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A winter storm warning for the Butte and Anaconda area expired Tuesday at 11 a.m. — but it certainly didn't mean the cold, snowy weather is over.

According to the National Weather Service offices in both Missoula and Great Falls, snow and frigid wind-chill values are expected to continue across southwest Montana through the weekend. The region could see an additional 1 to 3 inches of snowfall Tuesday, Wednesday and Thursday, each day, along with wind-chill values 20 to 40 below zero.

Dave Noble, a National Weather Service meteorologist working in the Missoula office, said 12 inches of snow about a mile northwest of Butte was reported to his office on Tuesday morning by a local citizen. Monday morning, another local citizen reported 11 inches had fallen in Butte, and Monday at noon a snow observer reported 12 inches had fallen in Anaconda. Tuesday morning, Noble’s office received a snowfall report of 9.5 inches for the Anaconda area.

Tuesday afternoon, the Missoula office said it believes 9 to 13 inches of snow have fallen in Butte over the past 24 hours and it does not have a concrete total for Anaconda, though the office has heard talk that more than a foot of snow may have fallen. 

Paul Nutter, a National Weather Service meteorologist working in the Great Falls office, provided similar snowfall forecast numbers, saying southwest Montana can expect 1 to 3 inches in the valleys and 4 to 8 inches in the mountains each day over the next few days. 

Nutter’s office specifically oversees the eastern portion of southwest Montana, including Homestake Pass, Beaverhead County, Madison County and Gallatin County. Nutter said the winter storm warnings for these three counties were extended to 5 p.m. on Tuesday, and a special weather statement was issued for the counties at 12:16 p.m.

The special weather statement is for a fairly major storm moving through southern Madison County, southeastern Beaverhead County and central Gallatin County, reported to be dumping 2 to 3 inches of snow every hour. 

As a result of the storm, the Montana Department of Transportation road report showed severe driving conditions in a section of I-15 above Dillon. These conditions included blowing snow and low visibility.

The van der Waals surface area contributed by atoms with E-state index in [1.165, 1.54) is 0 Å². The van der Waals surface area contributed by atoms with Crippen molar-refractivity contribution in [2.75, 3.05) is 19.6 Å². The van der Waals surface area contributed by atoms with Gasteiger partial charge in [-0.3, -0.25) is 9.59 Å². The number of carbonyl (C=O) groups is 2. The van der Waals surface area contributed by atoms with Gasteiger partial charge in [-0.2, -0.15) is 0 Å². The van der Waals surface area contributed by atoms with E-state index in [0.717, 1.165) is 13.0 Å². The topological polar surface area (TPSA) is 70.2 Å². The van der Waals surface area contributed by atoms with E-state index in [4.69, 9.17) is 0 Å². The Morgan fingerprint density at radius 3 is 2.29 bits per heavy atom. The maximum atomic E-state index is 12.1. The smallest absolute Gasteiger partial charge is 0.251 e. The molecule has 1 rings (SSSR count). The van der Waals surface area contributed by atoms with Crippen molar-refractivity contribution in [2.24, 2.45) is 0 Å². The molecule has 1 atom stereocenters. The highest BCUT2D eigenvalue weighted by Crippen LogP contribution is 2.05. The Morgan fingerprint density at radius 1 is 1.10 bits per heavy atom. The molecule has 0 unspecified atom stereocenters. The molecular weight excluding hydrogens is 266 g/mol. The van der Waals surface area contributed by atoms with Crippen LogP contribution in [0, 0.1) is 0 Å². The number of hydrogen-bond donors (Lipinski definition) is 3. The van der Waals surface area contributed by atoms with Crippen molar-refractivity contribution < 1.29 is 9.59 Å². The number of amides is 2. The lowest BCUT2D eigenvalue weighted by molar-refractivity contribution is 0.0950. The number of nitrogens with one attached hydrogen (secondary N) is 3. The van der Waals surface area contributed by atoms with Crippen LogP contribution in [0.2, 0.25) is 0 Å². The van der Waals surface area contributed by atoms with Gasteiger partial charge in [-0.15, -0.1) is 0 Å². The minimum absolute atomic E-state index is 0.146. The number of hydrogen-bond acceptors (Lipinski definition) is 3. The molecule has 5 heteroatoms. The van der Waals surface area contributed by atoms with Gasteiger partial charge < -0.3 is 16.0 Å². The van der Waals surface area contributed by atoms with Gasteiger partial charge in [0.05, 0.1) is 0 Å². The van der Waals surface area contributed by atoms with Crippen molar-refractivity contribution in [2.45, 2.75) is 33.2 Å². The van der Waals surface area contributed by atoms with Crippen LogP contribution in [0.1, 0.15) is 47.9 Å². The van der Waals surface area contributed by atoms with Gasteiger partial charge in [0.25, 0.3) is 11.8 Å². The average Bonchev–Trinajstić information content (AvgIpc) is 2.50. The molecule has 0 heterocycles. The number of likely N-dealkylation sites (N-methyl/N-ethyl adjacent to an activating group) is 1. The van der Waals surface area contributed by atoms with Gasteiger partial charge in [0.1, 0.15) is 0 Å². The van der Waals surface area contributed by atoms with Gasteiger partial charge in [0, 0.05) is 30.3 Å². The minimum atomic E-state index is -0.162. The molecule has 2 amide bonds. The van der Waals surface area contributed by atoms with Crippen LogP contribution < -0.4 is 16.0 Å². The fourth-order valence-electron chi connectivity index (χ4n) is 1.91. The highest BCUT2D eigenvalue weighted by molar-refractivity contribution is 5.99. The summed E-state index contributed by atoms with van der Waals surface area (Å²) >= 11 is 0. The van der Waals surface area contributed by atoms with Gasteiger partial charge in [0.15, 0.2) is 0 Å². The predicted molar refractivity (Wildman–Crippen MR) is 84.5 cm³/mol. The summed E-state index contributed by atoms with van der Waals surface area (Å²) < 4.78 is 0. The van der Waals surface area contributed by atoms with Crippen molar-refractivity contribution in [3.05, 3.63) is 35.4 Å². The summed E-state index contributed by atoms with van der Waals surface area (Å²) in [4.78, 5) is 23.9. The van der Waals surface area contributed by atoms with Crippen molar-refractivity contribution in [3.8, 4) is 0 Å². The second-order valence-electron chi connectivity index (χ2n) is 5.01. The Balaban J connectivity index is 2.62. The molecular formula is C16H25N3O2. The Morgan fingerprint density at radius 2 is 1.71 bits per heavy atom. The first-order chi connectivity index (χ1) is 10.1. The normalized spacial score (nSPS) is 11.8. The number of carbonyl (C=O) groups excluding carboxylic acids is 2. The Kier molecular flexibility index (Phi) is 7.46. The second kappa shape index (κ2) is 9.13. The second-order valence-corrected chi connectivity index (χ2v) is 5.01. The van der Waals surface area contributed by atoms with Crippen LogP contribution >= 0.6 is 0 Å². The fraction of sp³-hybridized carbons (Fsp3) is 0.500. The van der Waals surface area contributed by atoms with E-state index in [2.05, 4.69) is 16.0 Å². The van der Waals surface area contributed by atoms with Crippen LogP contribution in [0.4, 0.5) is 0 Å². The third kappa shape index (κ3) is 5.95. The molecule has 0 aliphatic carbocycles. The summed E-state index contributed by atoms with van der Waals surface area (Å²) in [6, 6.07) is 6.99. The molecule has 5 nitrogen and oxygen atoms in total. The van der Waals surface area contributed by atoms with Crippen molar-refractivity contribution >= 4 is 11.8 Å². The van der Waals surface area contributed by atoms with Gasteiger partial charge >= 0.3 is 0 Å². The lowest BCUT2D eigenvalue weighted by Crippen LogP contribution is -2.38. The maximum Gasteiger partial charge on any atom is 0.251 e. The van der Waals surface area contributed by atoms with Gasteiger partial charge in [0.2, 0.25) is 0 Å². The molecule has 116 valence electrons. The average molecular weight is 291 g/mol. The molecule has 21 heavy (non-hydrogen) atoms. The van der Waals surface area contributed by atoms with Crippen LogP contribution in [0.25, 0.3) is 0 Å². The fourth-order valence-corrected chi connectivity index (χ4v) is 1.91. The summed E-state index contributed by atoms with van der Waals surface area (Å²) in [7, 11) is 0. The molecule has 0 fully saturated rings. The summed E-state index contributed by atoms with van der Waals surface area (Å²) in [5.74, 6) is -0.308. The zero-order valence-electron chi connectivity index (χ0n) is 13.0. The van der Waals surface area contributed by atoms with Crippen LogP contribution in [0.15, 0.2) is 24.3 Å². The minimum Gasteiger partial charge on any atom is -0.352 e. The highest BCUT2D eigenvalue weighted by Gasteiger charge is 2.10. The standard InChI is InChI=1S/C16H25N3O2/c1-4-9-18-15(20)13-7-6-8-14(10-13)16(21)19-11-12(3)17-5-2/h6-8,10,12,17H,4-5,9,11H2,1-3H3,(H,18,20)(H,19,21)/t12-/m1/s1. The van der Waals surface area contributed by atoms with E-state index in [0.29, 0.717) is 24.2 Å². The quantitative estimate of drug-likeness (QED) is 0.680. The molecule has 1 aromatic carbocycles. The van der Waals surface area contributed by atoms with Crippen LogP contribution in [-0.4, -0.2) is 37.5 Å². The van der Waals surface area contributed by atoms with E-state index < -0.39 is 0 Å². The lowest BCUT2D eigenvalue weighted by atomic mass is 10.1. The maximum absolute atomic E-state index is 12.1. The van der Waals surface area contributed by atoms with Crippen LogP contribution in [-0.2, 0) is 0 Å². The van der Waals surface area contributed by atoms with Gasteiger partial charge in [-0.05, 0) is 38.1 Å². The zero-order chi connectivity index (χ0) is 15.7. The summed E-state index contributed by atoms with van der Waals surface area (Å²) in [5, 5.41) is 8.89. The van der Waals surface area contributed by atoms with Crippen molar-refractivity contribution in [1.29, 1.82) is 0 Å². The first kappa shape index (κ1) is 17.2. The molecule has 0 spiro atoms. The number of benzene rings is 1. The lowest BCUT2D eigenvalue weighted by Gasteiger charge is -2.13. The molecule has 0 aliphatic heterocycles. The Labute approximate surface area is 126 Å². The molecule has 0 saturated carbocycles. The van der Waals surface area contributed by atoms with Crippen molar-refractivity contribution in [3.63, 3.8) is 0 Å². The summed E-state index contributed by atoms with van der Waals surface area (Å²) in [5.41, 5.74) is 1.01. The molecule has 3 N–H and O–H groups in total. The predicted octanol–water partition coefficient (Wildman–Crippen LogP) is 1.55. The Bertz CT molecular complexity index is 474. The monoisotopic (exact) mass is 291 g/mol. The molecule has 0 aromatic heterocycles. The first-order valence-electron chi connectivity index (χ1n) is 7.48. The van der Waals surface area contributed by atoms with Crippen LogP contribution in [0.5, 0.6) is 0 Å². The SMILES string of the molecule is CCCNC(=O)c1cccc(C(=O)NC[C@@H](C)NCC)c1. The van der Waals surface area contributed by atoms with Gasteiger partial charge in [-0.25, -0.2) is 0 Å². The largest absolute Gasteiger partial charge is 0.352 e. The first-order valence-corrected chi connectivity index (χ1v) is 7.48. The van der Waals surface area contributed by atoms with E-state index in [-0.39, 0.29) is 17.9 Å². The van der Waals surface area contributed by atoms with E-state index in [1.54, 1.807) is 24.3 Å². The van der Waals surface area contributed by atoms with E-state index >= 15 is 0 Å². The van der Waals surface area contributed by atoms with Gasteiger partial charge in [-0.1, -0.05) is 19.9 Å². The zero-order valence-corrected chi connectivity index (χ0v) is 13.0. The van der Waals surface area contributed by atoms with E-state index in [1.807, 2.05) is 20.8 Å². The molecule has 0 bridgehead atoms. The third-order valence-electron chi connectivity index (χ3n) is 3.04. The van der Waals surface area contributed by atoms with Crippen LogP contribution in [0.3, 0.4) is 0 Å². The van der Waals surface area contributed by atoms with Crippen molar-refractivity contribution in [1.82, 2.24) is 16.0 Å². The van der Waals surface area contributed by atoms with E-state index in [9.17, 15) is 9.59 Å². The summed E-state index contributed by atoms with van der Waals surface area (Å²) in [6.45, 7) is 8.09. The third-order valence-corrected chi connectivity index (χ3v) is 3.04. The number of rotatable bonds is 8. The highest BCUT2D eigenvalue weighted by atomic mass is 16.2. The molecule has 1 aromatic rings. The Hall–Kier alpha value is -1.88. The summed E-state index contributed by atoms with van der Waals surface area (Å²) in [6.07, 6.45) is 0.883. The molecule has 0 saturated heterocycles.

According to Jeff Ebert, Butte district administrator for the Montana Department of Transportation, this storm has brought on treacherous driving conditions to Interstate 15 north and south of Dillon.

I-15 south of Dillon remained closed Tuesday as a result of the Monday night closure of Monida Pass.

“The last major town before the pass is Lima and to dump all of the thru traffic on them is tough. That’s why we chose to get people off the road at Dillon," Ebert explained Tuesday morning.

But by Tuesday afternoon, the city of Dillon began to feel the strain of accommodating stranded travelers and had to take action. At 6 p.m. on Tuesday night, the American Red Cross opened up a shelter in the University of Montana Western’s Keltz Arena to house anyone stranded in Dillon due to weather, officials said. 

“It’s a place for people to spend the night and we are working on rounding up food and snacks,” said Shawn Gardner, a deputy officer for the American Red Cross. 

According to Gardner and Dillon Police Chief Don Guiberson, many people have been stranded in Dillon as a result of Interstate 15 and Monida Pass closing south of the city. On Monday night, city and county officials noticed people sleeping in their vehicles, Guiberson said, and on Tuesday hotels began to reach capacity, triggering the decision to open a shelter in the Keltz Arena. 

“Most people stranded seem to be truck drivers waiting it (the closures) out, but there’s really no other way around this,” Guiberson said. “Keltz Arena may not be the perfect place for a shelter, but it’s definitely a good place to be.”